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It’s been emotional

A few years back, one of my former colleagues and I branched off to work on a football-related project. He had – and has – absolutely no interest in football; to the extent that he isn’t even familiar with the names of some of our nation’s world-famous clubs.

When I asked why, he said that he had enough ups, downs, happiness and pain in everyday life. Why would he want any more?

If you’re not a football fan, you won’t understand that supporting a team is not necessarily a choice, it’s just part of who you are. I’m Tottenham. I have been since the age of 7, and there’s not a fat lot I can do about it. My great-grandfather played in the victorious 1921 FA Cup winning side, both sides of my family originate from the Tottenham/ Edmonton/ Wood Green area and no one on my mum or dad’s side of the family has ever supported another team. It’s Spurs all the way.

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Jimmy Banks, my great-grandfather and Tottenham Hotspur footballer

I’m not given to displays of emotion in every day life. I don’t cry. I’m not very tactile – to say the least – and I don’t talk about emotions. I’m English, in other words.

Clearly, I am dealing with some deep-seated issues, and a work-related blog is not the place to get into those. But I don’t think I’m unique amongst a certain strain of my fellow countrymen, and like many of those fellas, the much needed outlet for my repressed feelings is football.

Was the best day of my life when my children were born or when I saw Spurs win the UEFA Cup in 1984? I can’t really answer that, but I only helplessly screamed myself hoarse in happiness on one of those occasions.

Do I still become disproportionately miserable when Spurs lose? I do. Does someone identifying themselves as a fellow fan make me predisposed to think well of them? It does. Have I employed someone on the spot when their football allegiance became clear? I don’t think that decision falls foul of any employment legislation.

Anyway, you get the picture.

This Sunday is Spurs’ final game at the stadium where I have spent a significant proportion of my life. I hadn’t been especially sentimental about this, as the amazing new ground taking shape next door will signal a long overdue step forward. But still…years sitting in the East Stand, next to my dad, watching Glenn Hoddle, Chris Waddle, Ossie Ardiles, Micky Hazard, Steve Archibald, Jurgen Klinsmann, Teddy Sheringham, Gary Mabbutt, Ledley King, Gareth Bale, Luka Modric… I have spent so much of my life there, experiencing every emotion under the sun (and that’s not an exaggeration – I was there on the evening that Fabrice Muamba collapsed and, we thought, died on the pitch at White Hart Lane), that for the stadium to be demolished this coming Monday can’t leave me unmoved.

I’ve mourned Bill Nicholson, seethed at the cynicism of Sam Allardyce’s Bolton side on that same day (the antithesis of “It’s all about glory…”), and, of course, erupted in happiness as crucial goals are scored, important saves are made and vital games are won.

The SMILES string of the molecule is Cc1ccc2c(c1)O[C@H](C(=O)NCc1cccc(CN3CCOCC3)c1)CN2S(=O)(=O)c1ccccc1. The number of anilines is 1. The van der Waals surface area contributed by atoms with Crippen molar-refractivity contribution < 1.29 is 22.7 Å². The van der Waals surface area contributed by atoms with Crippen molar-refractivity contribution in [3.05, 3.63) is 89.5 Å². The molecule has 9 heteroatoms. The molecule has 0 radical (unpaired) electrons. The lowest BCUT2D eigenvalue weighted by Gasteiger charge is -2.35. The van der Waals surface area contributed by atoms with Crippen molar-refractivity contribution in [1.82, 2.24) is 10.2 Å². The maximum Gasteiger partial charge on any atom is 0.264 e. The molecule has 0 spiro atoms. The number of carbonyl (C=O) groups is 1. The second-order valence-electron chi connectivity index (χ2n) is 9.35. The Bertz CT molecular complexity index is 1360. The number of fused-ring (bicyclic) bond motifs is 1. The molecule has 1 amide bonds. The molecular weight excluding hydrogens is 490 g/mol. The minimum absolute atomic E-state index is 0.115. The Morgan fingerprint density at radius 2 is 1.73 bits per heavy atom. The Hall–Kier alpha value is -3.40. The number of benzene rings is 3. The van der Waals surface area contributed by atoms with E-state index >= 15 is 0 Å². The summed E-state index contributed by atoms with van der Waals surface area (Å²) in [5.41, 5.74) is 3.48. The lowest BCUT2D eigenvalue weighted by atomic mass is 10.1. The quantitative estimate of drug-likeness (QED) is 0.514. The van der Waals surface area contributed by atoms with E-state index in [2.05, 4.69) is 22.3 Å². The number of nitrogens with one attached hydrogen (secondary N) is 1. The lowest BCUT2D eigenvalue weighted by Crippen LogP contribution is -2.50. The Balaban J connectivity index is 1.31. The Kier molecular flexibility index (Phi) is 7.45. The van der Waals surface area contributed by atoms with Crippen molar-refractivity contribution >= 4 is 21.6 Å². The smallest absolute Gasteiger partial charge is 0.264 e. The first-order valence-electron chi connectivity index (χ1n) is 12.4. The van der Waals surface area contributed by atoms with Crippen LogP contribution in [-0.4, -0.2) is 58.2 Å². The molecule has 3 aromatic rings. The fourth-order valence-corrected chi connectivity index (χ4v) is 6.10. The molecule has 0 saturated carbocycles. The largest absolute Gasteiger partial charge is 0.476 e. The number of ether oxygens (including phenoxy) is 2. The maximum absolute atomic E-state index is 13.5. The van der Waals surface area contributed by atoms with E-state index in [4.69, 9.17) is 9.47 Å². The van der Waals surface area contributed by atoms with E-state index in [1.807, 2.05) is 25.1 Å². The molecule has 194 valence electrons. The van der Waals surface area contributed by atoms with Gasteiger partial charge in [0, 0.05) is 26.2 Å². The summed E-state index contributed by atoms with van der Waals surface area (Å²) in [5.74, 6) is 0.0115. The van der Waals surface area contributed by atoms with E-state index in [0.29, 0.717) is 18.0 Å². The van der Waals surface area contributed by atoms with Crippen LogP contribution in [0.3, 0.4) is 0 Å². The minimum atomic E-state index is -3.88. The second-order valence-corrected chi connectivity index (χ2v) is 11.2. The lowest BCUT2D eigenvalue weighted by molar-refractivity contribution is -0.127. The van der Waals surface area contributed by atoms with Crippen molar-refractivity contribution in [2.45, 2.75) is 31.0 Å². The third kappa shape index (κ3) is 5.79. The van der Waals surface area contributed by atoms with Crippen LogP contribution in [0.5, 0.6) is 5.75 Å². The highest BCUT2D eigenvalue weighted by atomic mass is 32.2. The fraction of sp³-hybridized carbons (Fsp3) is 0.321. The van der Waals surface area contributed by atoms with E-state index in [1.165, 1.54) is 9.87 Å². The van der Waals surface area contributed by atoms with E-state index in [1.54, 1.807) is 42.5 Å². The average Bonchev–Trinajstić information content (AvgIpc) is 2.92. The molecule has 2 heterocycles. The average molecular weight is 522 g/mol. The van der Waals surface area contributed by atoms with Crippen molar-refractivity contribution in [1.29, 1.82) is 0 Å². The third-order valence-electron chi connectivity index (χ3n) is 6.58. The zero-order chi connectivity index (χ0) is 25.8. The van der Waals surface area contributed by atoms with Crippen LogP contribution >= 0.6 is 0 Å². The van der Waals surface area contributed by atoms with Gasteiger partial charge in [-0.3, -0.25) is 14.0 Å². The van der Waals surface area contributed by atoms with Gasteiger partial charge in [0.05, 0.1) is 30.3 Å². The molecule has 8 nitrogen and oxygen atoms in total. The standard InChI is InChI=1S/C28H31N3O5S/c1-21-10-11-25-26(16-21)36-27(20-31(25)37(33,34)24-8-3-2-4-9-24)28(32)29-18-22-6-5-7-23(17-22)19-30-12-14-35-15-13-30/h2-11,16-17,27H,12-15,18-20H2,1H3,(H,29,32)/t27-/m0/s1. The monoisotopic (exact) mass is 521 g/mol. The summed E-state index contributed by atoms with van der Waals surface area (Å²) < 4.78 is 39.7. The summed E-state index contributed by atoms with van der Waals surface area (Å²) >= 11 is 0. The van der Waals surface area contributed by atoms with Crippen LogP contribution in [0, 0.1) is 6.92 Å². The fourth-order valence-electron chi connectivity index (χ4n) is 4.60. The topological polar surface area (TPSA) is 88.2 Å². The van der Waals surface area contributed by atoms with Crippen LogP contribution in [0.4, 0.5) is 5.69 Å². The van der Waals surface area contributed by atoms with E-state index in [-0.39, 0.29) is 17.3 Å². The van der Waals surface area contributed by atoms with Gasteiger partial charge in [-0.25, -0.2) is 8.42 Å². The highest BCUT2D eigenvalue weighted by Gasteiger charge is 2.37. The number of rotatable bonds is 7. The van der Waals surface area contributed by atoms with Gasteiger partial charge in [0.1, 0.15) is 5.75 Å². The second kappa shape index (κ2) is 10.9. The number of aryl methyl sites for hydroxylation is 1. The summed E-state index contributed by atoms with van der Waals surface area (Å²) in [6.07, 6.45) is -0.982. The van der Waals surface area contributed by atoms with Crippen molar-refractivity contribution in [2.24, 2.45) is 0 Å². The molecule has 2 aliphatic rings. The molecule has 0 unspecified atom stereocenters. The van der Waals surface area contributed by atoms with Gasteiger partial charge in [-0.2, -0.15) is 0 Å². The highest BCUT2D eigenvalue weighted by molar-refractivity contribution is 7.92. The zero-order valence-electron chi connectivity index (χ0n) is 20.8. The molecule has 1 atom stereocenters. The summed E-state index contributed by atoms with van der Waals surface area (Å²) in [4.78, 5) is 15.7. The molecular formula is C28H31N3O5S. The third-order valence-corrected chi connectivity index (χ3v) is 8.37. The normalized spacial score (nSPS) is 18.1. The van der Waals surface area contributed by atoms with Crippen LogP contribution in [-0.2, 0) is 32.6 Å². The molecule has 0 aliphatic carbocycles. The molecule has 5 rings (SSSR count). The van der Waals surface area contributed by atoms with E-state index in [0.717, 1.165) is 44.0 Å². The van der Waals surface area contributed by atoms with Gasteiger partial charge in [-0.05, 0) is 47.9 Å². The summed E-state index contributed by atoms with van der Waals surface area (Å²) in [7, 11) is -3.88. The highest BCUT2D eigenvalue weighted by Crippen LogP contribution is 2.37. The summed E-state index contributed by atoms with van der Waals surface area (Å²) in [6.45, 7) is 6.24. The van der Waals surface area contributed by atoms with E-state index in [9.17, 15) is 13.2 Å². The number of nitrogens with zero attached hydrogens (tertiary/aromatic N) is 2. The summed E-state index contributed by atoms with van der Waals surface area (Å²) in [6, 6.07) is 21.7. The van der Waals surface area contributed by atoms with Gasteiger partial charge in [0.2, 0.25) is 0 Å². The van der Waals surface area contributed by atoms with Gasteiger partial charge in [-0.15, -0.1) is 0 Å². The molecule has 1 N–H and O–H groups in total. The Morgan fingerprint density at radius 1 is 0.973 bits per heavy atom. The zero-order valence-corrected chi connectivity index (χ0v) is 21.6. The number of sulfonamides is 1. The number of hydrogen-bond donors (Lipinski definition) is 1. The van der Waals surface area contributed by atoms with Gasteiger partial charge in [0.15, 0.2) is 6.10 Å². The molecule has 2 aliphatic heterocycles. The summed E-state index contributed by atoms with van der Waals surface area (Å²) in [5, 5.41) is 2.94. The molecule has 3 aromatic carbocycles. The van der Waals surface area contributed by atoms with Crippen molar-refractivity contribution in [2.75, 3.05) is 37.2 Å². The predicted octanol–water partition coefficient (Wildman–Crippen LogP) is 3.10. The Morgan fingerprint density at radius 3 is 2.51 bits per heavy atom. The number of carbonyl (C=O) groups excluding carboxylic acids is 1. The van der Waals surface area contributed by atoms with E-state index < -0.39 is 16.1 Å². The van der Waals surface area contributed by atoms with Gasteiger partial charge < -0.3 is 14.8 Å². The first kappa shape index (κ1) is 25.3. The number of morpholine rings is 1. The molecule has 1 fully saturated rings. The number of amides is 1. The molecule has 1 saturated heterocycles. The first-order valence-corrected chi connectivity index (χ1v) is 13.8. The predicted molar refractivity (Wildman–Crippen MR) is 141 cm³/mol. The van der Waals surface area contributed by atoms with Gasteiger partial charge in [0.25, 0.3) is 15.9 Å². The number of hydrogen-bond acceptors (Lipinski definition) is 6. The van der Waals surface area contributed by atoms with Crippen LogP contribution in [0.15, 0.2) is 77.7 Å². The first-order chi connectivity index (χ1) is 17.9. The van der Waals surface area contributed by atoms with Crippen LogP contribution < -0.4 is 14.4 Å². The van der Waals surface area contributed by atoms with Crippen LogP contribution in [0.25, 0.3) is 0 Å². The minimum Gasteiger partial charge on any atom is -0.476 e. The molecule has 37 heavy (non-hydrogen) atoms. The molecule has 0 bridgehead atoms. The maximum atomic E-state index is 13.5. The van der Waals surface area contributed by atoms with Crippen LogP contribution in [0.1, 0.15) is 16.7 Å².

If you don’t get it, fine; football isn’t for everyone. Sport isn’t for everyone. But there are few times or places  in our lives when we can forget the really important stuff and surrender ourselves to something that, while not actually a matter of life and death, certainly feels like it for 90 minutes every weekend.

Goodbye, White Hart Lane. I’ll miss you, but you’ll always be part of me.

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Categories: blogging for Britain

I’ll keep this short

Here are some things I recommend you watch or listen to if you get the chance:

Athletico Mince – If you think Bob Mortimer is a comic genius, this podcast is for you. If you don’t, listen to it and you’ll change your mind. It is sometimes referred to as a football podcast, but it isn’t, although knowing what Sean Dyche and Steve McClaren (both below) look like will aid your enjoyment. Start at about episode 12 and enjoy the progression. And never look the laird in the eye.

Hell Or High Water and Get Out – The last two movies I watched have both been exceptional. I won’t summarise them for you – that’s what Rotten Tomatoes is for – but if you missed these, do what you can to see them.

Front Row Seat to Earth by Weyes Blood – Natalie Mering’s voice is transcendental. Play this with the lights off, or your eyes closed, or while taking in the bucolic view of your choice, and the world becomes a better place.

The Power of the Dog and The Cartel by Don Winslow – David Simon’s The Corner and Homicide used real life events on the streets of Baltimore to highlight the idiocy of The War Against Drugs, in a pair of books whose occasional departure from the narrative allowed the author to display some of the finest contemporary writing I have read. Don Winslow takes a slightly different tack by turning the exploits of Joaquin “El Chapo” Guzman into a pair of long, fictionalized accounts of Mexico’s drug trade, and the United States’ intermittent efforts to control/ exploit/ profit from this lucrative cross border powder trail. If you’ve ever bought illegal drugs, you’ve contributed to horrendous, violent, grisly deaths like those chronicled here. Just say no, kids.

That’s it. As you were.

 

 

My goat has been got

April 18, 2017 Leave a comment

SPOILER ALERT: What follows is a personal opinion, shared by the owner of my business (i.e. me). Discussion, debate and dissenting views welcome.

My goat has been got is not a Grandaddy song title; it’s my reaction to the announcement of a General Election on June 8th.

On the day that the UK offically triggered Article 50, Ed and I were present at a Brexit talk by Keir Starmer. Starmer impressed me, largely because he provided a bipartisan perspective on the situation the UK finds itself in.

Whatever you think of Jeremy Corbyn, Brexit, and the strange, fence-straddling position of the Labour Party, it was actually refreshing to hear a senior politician concentrate exclusively on getting the best deal for Britain. Starmer is clearly intent on using his powers of scrutiny to help achieve such a deal, and didn’t allude to any party political considerations. It was admirable, grown up stuff.

Instead, he talked about the message he’d heard all over the country, but especially from business* people, about the potentially catastrophic repercussions of a hard Brexit, and pledged to put pressure on the government to accept a deal that avoided the type of seismic shock that a hard Brexit will likely represent.